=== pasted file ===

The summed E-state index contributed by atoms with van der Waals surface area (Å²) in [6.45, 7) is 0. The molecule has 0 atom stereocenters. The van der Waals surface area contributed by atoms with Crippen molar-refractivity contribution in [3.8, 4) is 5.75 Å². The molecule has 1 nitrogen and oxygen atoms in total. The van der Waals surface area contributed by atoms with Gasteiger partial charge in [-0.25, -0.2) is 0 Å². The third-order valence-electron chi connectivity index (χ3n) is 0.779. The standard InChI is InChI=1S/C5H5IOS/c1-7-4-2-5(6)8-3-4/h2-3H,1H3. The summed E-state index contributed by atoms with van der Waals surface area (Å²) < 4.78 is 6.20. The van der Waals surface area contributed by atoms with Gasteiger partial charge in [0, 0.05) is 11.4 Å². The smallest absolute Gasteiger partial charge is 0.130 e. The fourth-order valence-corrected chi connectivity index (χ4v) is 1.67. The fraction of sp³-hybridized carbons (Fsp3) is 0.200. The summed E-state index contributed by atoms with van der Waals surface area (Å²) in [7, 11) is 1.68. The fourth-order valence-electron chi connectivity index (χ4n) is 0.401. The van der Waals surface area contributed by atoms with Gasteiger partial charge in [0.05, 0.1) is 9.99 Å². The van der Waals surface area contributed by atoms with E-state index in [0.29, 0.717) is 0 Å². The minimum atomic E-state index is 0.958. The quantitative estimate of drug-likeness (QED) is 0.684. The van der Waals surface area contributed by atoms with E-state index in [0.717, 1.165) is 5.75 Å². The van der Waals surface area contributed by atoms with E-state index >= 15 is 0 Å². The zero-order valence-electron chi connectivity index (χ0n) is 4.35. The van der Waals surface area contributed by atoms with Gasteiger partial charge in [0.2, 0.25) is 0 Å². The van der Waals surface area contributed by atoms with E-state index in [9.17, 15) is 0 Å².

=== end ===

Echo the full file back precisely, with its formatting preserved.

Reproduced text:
The summed E-state index contributed by atoms with van der Waals surface area (Å²) in [6.45, 7) is 0. The molecule has 0 atom stereocenters. The van der Waals surface area contributed by atoms with Crippen molar-refractivity contribution in [3.8, 4) is 5.75 Å². The molecule has 1 nitrogen and oxygen atoms in total. The van der Waals surface area contributed by atoms with Gasteiger partial charge in [-0.25, -0.2) is 0 Å². The third-order valence-electron chi connectivity index (χ3n) is 0.779. The standard InChI is InChI=1S/C5H5IOS/c1-7-4-2-5(6)8-3-4/h2-3H,1H3. The summed E-state index contributed by atoms with van der Waals surface area (Å²) < 4.78 is 6.20. The van der Waals surface area contributed by atoms with Gasteiger partial charge in [0, 0.05) is 11.4 Å². The smallest absolute Gasteiger partial charge is 0.130 e. The fourth-order valence-corrected chi connectivity index (χ4v) is 1.67. The fraction of sp³-hybridized carbons (Fsp3) is 0.200. The summed E-state index contributed by atoms with van der Waals surface area (Å²) in [7, 11) is 1.68. The fourth-order valence-electron chi connectivity index (χ4n) is 0.401. The van der Waals surface area contributed by atoms with Gasteiger partial charge in [0.05, 0.1) is 9.99 Å². The van der Waals surface area contributed by atoms with E-state index in [0.29, 0.717) is 0 Å². The minimum atomic E-state index is 0.958. The quantitative estimate of drug-likeness (QED) is 0.684. The van der Waals surface area contributed by atoms with E-state index in [0.717, 1.165) is 5.75 Å². The van der Waals surface area contributed by atoms with E-state index >= 15 is 0 Å². The zero-order valence-electron chi connectivity index (χ0n) is 4.35. The van der Waals surface area contributed by atoms with Gasteiger partial charge in [0.2, 0.25) is 0 Å². The van der Waals surface area contributed by atoms with E-state index in [9.17, 15) is 0 Å².